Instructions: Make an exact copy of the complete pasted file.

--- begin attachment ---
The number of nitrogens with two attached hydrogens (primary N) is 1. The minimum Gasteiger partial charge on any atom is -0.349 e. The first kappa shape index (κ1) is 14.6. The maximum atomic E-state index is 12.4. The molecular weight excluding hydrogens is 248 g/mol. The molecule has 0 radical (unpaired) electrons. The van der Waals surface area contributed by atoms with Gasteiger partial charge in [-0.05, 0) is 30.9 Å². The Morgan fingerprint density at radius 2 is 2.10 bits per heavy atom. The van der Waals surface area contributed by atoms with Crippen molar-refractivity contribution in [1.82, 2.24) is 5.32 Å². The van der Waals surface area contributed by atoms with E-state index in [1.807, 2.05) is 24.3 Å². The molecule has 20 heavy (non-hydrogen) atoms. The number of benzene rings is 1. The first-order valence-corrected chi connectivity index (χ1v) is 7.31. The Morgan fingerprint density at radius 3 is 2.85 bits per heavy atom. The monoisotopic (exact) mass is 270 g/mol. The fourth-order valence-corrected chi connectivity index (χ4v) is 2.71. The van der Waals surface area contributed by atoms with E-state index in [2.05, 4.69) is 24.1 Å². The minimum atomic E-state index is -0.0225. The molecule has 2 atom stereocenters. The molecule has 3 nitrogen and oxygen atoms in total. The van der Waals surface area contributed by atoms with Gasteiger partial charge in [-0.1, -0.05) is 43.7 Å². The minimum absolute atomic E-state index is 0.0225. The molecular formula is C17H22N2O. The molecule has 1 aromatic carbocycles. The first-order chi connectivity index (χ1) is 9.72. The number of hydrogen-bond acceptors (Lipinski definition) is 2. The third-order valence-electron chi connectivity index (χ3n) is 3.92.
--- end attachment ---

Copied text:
The number of nitrogens with two attached hydrogens (primary N) is 1. The minimum Gasteiger partial charge on any atom is -0.349 e. The first kappa shape index (κ1) is 14.6. The maximum atomic E-state index is 12.4. The molecular weight excluding hydrogens is 248 g/mol. The molecule has 0 radical (unpaired) electrons. The van der Waals surface area contributed by atoms with Gasteiger partial charge in [-0.05, 0) is 30.9 Å². The Morgan fingerprint density at radius 2 is 2.10 bits per heavy atom. The van der Waals surface area contributed by atoms with Crippen molar-refractivity contribution in [1.82, 2.24) is 5.32 Å². The van der Waals surface area contributed by atoms with E-state index in [1.807, 2.05) is 24.3 Å². The molecule has 20 heavy (non-hydrogen) atoms. The number of benzene rings is 1. The first-order valence-corrected chi connectivity index (χ1v) is 7.31. The Morgan fingerprint density at radius 3 is 2.85 bits per heavy atom. The monoisotopic (exact) mass is 270 g/mol. The fourth-order valence-corrected chi connectivity index (χ4v) is 2.71. The van der Waals surface area contributed by atoms with E-state index in [2.05, 4.69) is 24.1 Å². The minimum atomic E-state index is -0.0225. The molecule has 2 atom stereocenters. The molecule has 3 nitrogen and oxygen atoms in total. The van der Waals surface area contributed by atoms with Gasteiger partial charge in [-0.1, -0.05) is 43.7 Å². The minimum absolute atomic E-state index is 0.0225. The molecular formula is C17H22N2O. The molecule has 1 aromatic carbocycles. The first-order chi connectivity index (χ1) is 9.72. The number of hydrogen-bond acceptors (Lipinski definition) is 2. The third-order valence-electron chi connectivity index (χ3n) is 3.92.